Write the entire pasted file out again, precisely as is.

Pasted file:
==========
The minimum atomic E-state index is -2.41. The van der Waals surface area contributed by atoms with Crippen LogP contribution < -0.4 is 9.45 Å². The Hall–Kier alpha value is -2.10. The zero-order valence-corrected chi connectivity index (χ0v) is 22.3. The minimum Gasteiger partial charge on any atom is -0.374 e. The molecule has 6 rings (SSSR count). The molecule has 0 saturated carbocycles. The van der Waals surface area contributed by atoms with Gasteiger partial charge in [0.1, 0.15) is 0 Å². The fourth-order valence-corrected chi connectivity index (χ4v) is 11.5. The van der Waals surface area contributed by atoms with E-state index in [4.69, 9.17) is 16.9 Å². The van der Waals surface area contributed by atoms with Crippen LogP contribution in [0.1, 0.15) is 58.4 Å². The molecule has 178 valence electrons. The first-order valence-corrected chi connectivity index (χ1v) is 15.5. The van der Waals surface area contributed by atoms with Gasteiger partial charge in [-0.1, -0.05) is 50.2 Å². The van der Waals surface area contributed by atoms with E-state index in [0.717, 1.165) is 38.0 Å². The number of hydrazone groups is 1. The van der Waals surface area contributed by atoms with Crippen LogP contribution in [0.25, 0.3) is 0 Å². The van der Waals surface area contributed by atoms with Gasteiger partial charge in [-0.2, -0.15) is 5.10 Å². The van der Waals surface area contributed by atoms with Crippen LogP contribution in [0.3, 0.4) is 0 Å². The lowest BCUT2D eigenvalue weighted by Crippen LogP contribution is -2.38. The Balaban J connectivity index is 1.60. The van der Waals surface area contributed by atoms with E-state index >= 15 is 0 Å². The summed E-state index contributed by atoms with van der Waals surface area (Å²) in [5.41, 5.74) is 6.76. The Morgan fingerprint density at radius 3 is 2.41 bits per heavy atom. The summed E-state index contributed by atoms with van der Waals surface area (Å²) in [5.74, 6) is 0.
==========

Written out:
The minimum atomic E-state index is -2.41. The van der Waals surface area contributed by atoms with Crippen LogP contribution < -0.4 is 9.45 Å². The Hall–Kier alpha value is -2.10. The zero-order valence-corrected chi connectivity index (χ0v) is 22.3. The minimum Gasteiger partial charge on any atom is -0.374 e. The molecule has 6 rings (SSSR count). The molecule has 0 saturated carbocycles. The van der Waals surface area contributed by atoms with Gasteiger partial charge in [0.1, 0.15) is 0 Å². The fourth-order valence-corrected chi connectivity index (χ4v) is 11.5. The van der Waals surface area contributed by atoms with E-state index in [4.69, 9.17) is 16.9 Å². The van der Waals surface area contributed by atoms with Crippen LogP contribution in [0.1, 0.15) is 58.4 Å². The molecule has 178 valence electrons. The first-order valence-corrected chi connectivity index (χ1v) is 15.5. The van der Waals surface area contributed by atoms with Gasteiger partial charge in [-0.1, -0.05) is 50.2 Å². The van der Waals surface area contributed by atoms with E-state index in [0.717, 1.165) is 38.0 Å². The number of hydrazone groups is 1. The van der Waals surface area contributed by atoms with Crippen LogP contribution in [0.25, 0.3) is 0 Å². The van der Waals surface area contributed by atoms with Gasteiger partial charge in [-0.2, -0.15) is 5.10 Å². The van der Waals surface area contributed by atoms with Crippen LogP contribution in [0.3, 0.4) is 0 Å². The lowest BCUT2D eigenvalue weighted by Crippen LogP contribution is -2.38. The Balaban J connectivity index is 1.60. The van der Waals surface area contributed by atoms with E-state index >= 15 is 0 Å². The summed E-state index contributed by atoms with van der Waals surface area (Å²) in [5.41, 5.74) is 6.76. The Morgan fingerprint density at radius 3 is 2.41 bits per heavy atom. The summed E-state index contributed by atoms with van der Waals surface area (Å²) in [5.74, 6) is 0.